Following Care in OR
Because your child may be drowsy, he or she should rest for the remainder of the day and through the evening. Your child may need help when walking. Do not let him or her climb stairs, play on swing sets, ride bikes, hike or operate appliances.
DRINKING AND EATING:
Encourage your child to drink liquids. Children who have teeth removed or gum surgery should not use straws or sippy cups for about 2 days. Today, serve your child only soft foods such as Jell-O, soup, applesauce or noodles. Do not feed your child hot or spicy foods, chips, peanuts or crackers. Tomorrow your child should be allowed to eat any food that he or she would like. If your child had teeth removed, begin the second day with softer foods. Later on the second day, your child may eat any food that is comfortable to chew.
NAUSEA AND VOMITING:
Either condition could be caused by the medications given, swallowed blood, anxiety or other reasons. If nausea occurs, give your child only clear liquids for the day. Keep his or her head elevated. Have your child rest on his or her side. You may need to add support with pillows. DO NOT ALLOW your child to rest or sleep on his or her back. If nausea and vomiting persist, call the surgery center or Dr. Sakhi.
If your child had teeth removed or gum surgery, there may be a small amount of pinkish drooling and minor oozing for about 24 hours. If you notice continued bleeding from the gums, place gauze over the area and have your child bite down firmly for approximately 20 minutes. You may want to place an old pillowcase on your child’s pillow in case oozing occurs during the night. If excessive bleeding should occur, call Dr. Sakhi.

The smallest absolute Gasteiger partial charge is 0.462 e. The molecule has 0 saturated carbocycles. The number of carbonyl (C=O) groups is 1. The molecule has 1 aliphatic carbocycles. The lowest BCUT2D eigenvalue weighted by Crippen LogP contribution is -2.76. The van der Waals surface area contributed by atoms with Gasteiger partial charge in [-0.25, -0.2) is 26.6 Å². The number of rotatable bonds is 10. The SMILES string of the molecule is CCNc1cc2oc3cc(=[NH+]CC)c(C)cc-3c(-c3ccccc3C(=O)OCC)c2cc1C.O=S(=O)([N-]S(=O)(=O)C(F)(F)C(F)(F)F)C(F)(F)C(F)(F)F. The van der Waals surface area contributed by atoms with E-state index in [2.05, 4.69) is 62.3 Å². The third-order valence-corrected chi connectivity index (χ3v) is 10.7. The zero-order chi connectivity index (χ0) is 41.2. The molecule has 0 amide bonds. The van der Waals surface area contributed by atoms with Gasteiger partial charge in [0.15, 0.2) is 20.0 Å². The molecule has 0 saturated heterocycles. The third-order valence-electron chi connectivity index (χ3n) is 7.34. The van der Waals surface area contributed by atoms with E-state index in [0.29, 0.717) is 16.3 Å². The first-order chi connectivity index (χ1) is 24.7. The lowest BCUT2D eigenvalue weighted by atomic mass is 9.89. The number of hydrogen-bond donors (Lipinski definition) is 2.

PAIN AND DISCOMFORT:
There may be soreness of the mouth and jaw muscles after dental surgery. The nose and throat may be tender because of the breathing tube used to put your child to sleep. The recommended dose of over-the-counter acetaminophen or Motrin (ibuprofen) should be sufficient to control the pain. Do not give your child aspirin.
SWELLING AND BRUISING:
Swelling and bruising of the mouth and jaws commonly occur after dental surgery. To help reduce swelling, you can use ice packs. If swelling and bruising worsen after 48 hours, call Dr. Sakhi.
If your child develops a fever, give him or her over-the-counter acetaminophen or ibuprofen as directed. If fever remains above 100ºF after giving the medication, call your physician or Dr. Sakhi. Do not give your child aspirin.
You should gently brush your child’s teeth tonight after his or her last meal. Some redness on the toothbrush should not keep you from brushing, as the gums will heal faster around a clean tooth. Do not brush aggressively and do not brush the gums in areas where teeth have been removed. Beginning tomorrow, brush and floss your child’s teeth thoroughly everyday with an emphasis at the gum line. Do not let your child swish or spit for 2 days if your child's teeth were removed.
Continue giving your child his or her usual medication(s) unless directed otherwise. If medication(s) are prescribed have the prescriptions filled immediately and give the medication(s) as directed.
FOLLOW- UP APPOINTMENTS
Unless you are directed otherwise, your child is to be seen for a follow-up visit. If you have not scheduled an appointment, please call Tooth & Co at 952-920-8234.
If you consider your child to have a life threatening emergency, CALL 911 or take your child to the nearest emergency care facility.